We thank the two anonymous reviewers for their valuable comments and suggestions, and Nicolai Foss, Andreea Kiss and Niels Noorderhaven for their encouraging and detailed feedback on earlier drafts of this paper. We also thank seminar participants at Copenhagen Business School, Tilburg University and the Norwegian School of Economics and Business Administration, as well as EURAM and AIB conference participants and reviewers, for their suggestions and encouragement.
Enriching Absorptive Capacity through Social Interaction
Article first published online: 22 JUN 2011
© 2011 The Author(s). British Journal of Management © 2011 British Academy of Management
British Journal of Management
Volume 23, Issue 3, pages 383–401, September 2012
How to Cite
Hotho, J. J., Becker-Ritterspach, F. and Saka-Helmhout, A. (2012), Enriching Absorptive Capacity through Social Interaction. British Journal of Management, 23: 383–401. doi: 10.1111/j.1467-8551.2011.00749.x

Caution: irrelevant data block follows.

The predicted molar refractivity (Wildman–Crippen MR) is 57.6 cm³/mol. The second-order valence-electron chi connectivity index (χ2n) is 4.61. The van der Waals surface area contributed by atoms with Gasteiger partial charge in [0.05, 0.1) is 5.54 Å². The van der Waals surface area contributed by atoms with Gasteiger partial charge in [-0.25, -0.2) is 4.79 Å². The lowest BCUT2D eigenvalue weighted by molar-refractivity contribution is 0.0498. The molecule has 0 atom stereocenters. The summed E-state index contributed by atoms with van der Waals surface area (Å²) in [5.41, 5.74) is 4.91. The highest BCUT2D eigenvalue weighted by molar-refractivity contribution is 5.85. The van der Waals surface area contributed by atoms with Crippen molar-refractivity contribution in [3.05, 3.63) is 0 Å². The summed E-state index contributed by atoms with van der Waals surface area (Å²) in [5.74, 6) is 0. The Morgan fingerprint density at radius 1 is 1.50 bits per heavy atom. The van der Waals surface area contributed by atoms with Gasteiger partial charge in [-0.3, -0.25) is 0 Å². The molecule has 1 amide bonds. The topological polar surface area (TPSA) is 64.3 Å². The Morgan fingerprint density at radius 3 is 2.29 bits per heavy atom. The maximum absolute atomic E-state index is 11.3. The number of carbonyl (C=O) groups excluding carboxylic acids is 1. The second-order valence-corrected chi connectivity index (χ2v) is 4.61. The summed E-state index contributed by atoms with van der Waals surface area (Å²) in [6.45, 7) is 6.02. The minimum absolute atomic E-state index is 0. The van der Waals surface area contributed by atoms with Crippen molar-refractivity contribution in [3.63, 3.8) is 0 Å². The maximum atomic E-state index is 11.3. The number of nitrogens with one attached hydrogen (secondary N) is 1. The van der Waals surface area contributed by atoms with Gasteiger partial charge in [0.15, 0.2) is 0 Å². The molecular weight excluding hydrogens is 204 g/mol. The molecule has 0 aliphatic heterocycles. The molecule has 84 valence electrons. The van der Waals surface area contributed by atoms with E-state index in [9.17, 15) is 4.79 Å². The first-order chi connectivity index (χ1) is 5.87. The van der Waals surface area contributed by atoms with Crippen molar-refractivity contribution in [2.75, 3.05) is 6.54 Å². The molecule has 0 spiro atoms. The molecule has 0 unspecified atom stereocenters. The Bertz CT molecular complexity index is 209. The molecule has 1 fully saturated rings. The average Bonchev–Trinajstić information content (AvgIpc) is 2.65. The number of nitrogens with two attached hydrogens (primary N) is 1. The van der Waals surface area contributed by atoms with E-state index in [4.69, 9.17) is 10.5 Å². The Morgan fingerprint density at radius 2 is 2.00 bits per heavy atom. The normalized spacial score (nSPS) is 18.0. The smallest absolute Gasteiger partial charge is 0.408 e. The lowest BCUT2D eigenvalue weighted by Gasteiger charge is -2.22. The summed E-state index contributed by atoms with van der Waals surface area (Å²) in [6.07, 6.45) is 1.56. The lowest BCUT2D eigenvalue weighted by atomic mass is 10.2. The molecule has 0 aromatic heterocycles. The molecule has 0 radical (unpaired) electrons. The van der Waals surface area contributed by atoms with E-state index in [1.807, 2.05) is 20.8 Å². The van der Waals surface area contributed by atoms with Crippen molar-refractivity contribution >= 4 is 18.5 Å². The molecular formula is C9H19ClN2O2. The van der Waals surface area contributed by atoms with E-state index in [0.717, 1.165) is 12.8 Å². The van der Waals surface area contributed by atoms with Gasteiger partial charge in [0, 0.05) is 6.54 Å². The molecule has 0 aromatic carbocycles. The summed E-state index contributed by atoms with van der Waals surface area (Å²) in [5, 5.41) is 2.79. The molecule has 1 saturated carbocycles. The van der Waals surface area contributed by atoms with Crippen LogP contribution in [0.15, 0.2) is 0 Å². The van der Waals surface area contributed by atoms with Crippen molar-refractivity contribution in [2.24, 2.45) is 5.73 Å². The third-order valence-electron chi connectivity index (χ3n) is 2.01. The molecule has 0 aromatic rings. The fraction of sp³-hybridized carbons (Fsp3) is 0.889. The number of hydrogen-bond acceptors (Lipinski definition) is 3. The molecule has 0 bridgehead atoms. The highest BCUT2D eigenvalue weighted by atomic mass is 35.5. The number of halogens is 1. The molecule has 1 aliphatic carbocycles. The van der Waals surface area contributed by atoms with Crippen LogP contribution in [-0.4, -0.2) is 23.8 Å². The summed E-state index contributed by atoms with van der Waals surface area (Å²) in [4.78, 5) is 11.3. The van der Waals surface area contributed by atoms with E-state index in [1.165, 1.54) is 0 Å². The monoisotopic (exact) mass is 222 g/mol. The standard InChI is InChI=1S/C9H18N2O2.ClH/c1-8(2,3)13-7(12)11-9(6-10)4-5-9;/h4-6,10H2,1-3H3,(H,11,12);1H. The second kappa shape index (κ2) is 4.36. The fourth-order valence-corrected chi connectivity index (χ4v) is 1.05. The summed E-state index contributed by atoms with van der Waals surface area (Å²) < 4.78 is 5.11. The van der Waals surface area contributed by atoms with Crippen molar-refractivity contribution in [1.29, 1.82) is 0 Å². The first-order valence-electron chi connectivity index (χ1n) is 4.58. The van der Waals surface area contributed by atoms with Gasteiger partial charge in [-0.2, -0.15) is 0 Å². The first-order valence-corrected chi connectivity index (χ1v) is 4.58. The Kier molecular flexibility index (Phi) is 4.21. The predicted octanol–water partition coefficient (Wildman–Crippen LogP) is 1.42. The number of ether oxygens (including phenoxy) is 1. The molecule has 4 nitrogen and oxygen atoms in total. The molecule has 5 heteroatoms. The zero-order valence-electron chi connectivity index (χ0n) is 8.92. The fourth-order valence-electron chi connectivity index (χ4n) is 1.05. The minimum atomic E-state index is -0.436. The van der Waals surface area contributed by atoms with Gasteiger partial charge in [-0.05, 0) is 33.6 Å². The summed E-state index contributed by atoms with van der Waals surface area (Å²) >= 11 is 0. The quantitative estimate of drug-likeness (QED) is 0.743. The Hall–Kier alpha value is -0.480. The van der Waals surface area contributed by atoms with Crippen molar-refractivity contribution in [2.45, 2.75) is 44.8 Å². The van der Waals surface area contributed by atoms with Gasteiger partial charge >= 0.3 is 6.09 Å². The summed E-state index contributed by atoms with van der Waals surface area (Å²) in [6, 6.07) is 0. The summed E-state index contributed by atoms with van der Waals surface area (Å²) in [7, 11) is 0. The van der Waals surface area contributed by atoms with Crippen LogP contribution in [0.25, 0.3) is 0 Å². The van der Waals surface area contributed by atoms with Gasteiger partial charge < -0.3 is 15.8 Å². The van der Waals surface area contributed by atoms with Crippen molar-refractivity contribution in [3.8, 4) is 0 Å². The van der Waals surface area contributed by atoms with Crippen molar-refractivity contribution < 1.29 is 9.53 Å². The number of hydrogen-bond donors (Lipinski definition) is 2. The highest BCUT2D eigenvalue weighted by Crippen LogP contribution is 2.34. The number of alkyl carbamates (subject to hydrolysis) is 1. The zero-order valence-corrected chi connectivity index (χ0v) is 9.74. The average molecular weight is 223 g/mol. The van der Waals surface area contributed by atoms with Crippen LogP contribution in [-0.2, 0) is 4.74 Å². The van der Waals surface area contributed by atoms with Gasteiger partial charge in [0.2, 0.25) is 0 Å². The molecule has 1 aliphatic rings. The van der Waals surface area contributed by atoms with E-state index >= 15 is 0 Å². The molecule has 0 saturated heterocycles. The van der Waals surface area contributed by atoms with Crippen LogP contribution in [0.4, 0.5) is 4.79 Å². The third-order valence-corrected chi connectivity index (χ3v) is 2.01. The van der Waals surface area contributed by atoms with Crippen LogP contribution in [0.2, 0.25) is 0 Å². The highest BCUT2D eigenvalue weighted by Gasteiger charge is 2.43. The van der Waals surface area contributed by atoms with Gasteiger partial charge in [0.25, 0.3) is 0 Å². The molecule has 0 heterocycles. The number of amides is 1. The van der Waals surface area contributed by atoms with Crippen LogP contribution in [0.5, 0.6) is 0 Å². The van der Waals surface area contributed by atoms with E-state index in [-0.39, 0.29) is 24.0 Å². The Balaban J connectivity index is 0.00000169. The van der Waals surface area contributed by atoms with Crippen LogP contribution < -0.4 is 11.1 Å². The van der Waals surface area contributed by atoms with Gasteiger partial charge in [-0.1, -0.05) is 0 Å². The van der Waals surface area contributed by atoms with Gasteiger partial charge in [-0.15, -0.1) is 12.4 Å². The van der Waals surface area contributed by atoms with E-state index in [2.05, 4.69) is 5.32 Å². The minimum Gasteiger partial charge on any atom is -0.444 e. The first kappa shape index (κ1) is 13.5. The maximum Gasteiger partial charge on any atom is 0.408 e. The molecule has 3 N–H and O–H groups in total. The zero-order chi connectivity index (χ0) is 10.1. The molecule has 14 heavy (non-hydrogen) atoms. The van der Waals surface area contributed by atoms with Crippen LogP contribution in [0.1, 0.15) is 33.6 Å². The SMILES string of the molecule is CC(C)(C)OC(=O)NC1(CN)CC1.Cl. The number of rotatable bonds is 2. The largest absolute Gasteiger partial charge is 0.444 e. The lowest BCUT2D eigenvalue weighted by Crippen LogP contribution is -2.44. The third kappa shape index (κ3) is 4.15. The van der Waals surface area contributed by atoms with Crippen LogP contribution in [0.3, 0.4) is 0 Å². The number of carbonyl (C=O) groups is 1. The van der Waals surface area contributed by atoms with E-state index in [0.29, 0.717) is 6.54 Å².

- Issue published online: 8 AUG 2012
- Article first published online: 22 JUN 2011
Absorptive capacity is frequently highlighted as a key determinant of knowledge transfer within multinational enterprises. But how individual behaviour translates into absorptive capacity at the subsidiary level, and how this is contingent on subsidiaries' social context, remains under-addressed. This not only limits our understanding of the relationship between individual- and organizational-level absorptive capacity, but also hampers further research on potentially relevant managerial and organizational antecedents, and limits the implications we can draw for practitioners who seek to increase their organization's capacity to put new knowledge to use. To address this shortcoming we conduct an in-depth comparative case study of a headquarters-initiated knowledge transfer at two subsidiaries of the same multinational enterprise. The findings demonstrate that social interaction is a prerequisite for subsidiary absorptive capacity as it enables employees to participate in the transformation of new knowledge to the local context and the development of local applications. The findings also illustrate how organizational conditions at the subsidiary level can impact subsidiary absorptive capacity by enabling or constraining local interaction patterns. These insights contribute to the absorptive capacity literature by demonstrating the scale and scope of social interaction as a key link between individual- and organizational-level absorptive capacity.